Last Updated:9/16/2020

President and CEO of EAST, Matt Dozier, talks broadband and the access it gives EAST students to succeed.

When you're trying to help the astronauts on the International Space Station replace a drawer handle, you need some pretty sophisticated tools. You don't need a rocket; they already have access to those. You do need design tools. More than anything though, you need the ability to communicate with them and send your design files into orbit. This was a situation EAST students found themselves in not too long ago. You see, it's not terribly challenging to send 3D printers and printing materials into space, but not knowing what needs to be printed means that when you need something specialized, someone has to figure out all of the particulars of that design. However, that is only half the challenge. Once designed, the files need to be "beamed" into space. To do that you need a pretty good internet connection. In Magnet Cove, Arkansas, a high-speed internet connection has not always been the norm.  Fortunately, in this case, it was a tool that EAST students had access to, and that's how they got to help the astronauts. There are many places in Arkansas and across the nation—particularly in rural areas—where this kind of access isn't.

The foundation of the EAST experience is relationships and connections.  Since the earliest days of EAST, we have recognized that only when people are connecting to people, and problems are linked to real learning solutions, can real change happen. Of course, we have also been very fortunate that our students' tools to solve problems and connect with each other in their communities are technologically sophisticated and used in high-skill career fields. This is why connectivity in all its forms is so critical to the work that we do and why we have been advocates and proponents for broadband connectivity from our earliest days. We have seen first-hand how being able to collaborate and access sophisticated digital tools can be very important to our students, schools, and communities.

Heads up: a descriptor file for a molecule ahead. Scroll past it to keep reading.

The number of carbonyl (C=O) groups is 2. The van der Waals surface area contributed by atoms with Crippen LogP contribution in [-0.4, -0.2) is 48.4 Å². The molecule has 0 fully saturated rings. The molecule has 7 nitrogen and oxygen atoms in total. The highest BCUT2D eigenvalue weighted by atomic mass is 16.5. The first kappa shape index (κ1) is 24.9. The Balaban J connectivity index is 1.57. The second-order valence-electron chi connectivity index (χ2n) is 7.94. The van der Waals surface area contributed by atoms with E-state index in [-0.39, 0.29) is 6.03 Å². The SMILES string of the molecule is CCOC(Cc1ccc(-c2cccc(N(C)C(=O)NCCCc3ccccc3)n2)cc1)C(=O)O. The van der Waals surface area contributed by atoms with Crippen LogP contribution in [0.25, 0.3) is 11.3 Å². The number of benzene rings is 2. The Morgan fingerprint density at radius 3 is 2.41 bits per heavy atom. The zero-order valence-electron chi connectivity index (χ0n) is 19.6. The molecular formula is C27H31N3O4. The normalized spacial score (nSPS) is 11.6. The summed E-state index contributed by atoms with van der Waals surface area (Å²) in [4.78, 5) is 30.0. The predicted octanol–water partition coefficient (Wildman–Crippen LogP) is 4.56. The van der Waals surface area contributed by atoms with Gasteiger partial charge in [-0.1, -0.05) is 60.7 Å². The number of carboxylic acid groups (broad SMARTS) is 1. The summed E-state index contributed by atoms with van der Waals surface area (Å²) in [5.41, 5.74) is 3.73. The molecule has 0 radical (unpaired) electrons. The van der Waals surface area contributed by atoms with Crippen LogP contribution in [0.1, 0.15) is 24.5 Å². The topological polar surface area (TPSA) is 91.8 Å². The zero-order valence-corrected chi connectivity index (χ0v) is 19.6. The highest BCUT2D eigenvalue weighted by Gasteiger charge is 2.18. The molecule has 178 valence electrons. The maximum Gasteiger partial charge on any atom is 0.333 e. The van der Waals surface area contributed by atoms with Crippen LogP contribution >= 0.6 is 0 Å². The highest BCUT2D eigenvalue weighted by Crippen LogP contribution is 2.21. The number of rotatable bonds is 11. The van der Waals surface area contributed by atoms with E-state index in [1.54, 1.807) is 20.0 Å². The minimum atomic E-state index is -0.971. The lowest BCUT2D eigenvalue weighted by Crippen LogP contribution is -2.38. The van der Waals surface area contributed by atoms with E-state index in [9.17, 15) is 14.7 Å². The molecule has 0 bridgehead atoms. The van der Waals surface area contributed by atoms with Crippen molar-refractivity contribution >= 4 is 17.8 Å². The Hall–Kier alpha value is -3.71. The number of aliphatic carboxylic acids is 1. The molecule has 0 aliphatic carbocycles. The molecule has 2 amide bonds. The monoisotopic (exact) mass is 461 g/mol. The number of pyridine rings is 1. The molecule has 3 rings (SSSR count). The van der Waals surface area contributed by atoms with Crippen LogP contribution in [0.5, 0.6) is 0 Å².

One of the positive things to come out of the recent health crisis is an emphasis, and a commitment, to strengthening broadband connectivity across Arkansas and the nation. We know how important it is because we have seen first-hand what being able to participate in the big worldwide web means to people in small and far-flung places. High-speed connectivity means you can access the collective knowledge of the world anywhere at any time. It means you can build a business and find customers or work for a company that isn't in your town or county. It means you can connect to your teachers whether you are in the lower grades or at a University. Ultimately, it means that access to all the world has to offer is not limited to people who live in urban areas or have the means to travel to the places where inspiration, learning, or niche shopping happen. It means leveling the playing field and giving everyone a chance to enjoy what's really out there. 

We are advocates for broadband connectivity because we are advocates for equity for our students and our communities. Critical infrastructure is the key to providing choice and freedom for everyone to have the kind of life that they are ready to work for. Broadband allows for precisely that kind of opportunity. The next disruptive idea or wildly successful company can happen anywhere. People can help their community stay vibrant; they can stay close to their family, or they can choose to live and work where they can enjoy the view. 

Now, when I say that we are advocates—like many things in  EAST I mean that we have been actively working in this area and seeing our students succeed in ways that defy expectations for a while. Suppose you go all the way back to August of 2007 in the Congressional Register. In that case, you will find the proceedings of a meeting of the United States  Senate Committee on Science Commerce and Transportation, where testimonies from EAST students, advocating and sharing the work they accomplished with better access to broadband, was highlighted. In 2020 we are proud to continue the work of establishing more programs in areas where access to broadband is low.

Back to Publications